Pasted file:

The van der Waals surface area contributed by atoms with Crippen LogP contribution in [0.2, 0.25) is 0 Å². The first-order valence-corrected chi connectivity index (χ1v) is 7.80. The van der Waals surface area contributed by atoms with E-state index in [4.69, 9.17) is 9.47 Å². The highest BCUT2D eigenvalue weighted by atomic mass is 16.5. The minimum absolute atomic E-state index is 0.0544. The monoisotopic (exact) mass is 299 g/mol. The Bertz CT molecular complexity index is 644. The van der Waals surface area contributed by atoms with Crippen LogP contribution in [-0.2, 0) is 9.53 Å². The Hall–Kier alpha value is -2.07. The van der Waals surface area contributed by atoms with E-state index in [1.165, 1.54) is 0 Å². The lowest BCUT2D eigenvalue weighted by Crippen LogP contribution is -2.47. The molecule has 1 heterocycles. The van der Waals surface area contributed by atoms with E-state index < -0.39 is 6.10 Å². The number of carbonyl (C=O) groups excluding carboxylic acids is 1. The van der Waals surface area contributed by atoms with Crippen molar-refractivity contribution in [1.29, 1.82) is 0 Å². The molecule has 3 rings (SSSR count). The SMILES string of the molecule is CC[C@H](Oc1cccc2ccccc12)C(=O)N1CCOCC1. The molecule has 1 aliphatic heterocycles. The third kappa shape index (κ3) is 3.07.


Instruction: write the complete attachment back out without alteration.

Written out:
The van der Waals surface area contributed by atoms with Crippen LogP contribution in [0.2, 0.25) is 0 Å². The first-order valence-corrected chi connectivity index (χ1v) is 7.80. The van der Waals surface area contributed by atoms with E-state index in [4.69, 9.17) is 9.47 Å². The highest BCUT2D eigenvalue weighted by atomic mass is 16.5. The minimum absolute atomic E-state index is 0.0544. The monoisotopic (exact) mass is 299 g/mol. The Bertz CT molecular complexity index is 644. The van der Waals surface area contributed by atoms with Crippen LogP contribution in [-0.2, 0) is 9.53 Å². The Hall–Kier alpha value is -2.07. The van der Waals surface area contributed by atoms with E-state index in [1.165, 1.54) is 0 Å². The lowest BCUT2D eigenvalue weighted by Crippen LogP contribution is -2.47. The molecule has 1 heterocycles. The van der Waals surface area contributed by atoms with E-state index < -0.39 is 6.10 Å². The number of carbonyl (C=O) groups excluding carboxylic acids is 1. The van der Waals surface area contributed by atoms with Crippen molar-refractivity contribution in [1.29, 1.82) is 0 Å². The molecule has 3 rings (SSSR count). The SMILES string of the molecule is CC[C@H](Oc1cccc2ccccc12)C(=O)N1CCOCC1. The molecule has 1 aliphatic heterocycles. The third kappa shape index (κ3) is 3.07.